Applications of Eye-Gaze Technology
The assessment process takes place over multiple sessions and a trial period of 2 weeks to 1 month, depending upon the age and disability of the client and the application of eye-gaze technology for communication with software or for windows control. It is recommended that users be evaluated using at least two different eye-gaze systems as each eye-gaze system functions differently.
The clinical assessment process consists of the following:
Identifying the locations and positions in which the individual will use the eye-gaze system.
Positioning the eye-gaze system in relation to the individual’s eyes. The system’s Track Status Window is retrieved and shown on the computer display to assist with positioning the user’s eyes vertically and horizontally in relation to the eye-gaze accessory (Fig. 23.2). An indicator in the Track Status Window or camera view shows when the computer or AAC device with the eye-gaze accessory has the optimal working distance from the user’s eyes. Whenever the user or computer/AAC device is repositioned, it is important to display the Track Status Window to ensure that user’s eyes are positioned for optimal access and use. Positioning the user’s eyes in relation to the Track Status Window is often confused with the calibration procedure, which is completed the first time an individual uses the eye-gaze system .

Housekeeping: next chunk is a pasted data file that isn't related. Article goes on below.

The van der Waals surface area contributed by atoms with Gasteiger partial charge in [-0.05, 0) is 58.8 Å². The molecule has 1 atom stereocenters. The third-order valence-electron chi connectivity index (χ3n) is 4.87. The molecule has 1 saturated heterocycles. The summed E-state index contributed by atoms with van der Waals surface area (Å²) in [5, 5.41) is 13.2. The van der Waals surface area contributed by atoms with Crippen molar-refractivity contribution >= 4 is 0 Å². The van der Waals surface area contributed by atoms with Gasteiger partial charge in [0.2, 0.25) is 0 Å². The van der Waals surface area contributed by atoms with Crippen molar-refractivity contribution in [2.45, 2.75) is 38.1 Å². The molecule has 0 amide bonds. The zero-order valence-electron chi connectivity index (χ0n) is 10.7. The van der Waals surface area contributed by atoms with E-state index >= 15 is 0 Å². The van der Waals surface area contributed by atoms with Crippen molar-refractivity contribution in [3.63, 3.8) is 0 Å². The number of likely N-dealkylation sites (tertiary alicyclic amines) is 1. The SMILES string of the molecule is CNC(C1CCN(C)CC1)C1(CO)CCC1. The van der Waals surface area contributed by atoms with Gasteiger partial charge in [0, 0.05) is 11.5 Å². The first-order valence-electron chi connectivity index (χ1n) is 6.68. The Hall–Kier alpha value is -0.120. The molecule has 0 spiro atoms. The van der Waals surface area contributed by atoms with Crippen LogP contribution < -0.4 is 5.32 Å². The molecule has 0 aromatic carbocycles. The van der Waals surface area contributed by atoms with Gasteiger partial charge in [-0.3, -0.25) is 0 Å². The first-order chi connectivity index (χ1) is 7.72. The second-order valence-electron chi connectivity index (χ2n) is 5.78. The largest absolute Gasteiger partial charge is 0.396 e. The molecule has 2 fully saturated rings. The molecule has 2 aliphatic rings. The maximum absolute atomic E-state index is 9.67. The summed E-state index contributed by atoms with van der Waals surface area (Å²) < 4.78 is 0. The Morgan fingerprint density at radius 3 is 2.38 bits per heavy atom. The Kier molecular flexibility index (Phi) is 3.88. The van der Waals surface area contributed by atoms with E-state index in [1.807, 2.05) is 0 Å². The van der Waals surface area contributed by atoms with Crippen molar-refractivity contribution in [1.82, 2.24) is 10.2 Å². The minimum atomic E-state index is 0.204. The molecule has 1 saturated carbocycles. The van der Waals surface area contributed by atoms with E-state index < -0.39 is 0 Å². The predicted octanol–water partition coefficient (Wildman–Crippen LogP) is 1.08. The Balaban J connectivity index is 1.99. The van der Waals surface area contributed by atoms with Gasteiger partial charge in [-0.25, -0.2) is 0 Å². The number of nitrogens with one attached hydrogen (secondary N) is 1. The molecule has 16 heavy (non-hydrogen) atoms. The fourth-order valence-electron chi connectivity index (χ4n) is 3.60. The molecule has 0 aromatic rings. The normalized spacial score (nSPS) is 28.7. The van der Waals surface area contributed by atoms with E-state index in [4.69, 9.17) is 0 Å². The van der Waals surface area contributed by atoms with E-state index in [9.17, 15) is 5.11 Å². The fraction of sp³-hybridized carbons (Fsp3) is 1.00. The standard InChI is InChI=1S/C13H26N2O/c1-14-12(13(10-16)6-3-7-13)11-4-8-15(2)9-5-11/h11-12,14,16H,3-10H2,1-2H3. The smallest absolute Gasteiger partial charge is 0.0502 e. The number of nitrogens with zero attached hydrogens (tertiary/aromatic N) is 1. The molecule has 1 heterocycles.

Track Status Window on Tobii I-12. © 2013 Tobii Technology. The white dots show the position of the user’s eyes in relation to the eye-gaze accessory or cameras. The white arrow in the middle green portion of the vertical bar on the right side of the Track Status Window indicates that the device is positioned at a suitable distance from the user’s eyes. (Photo of the screenshot: Judy Lariviere)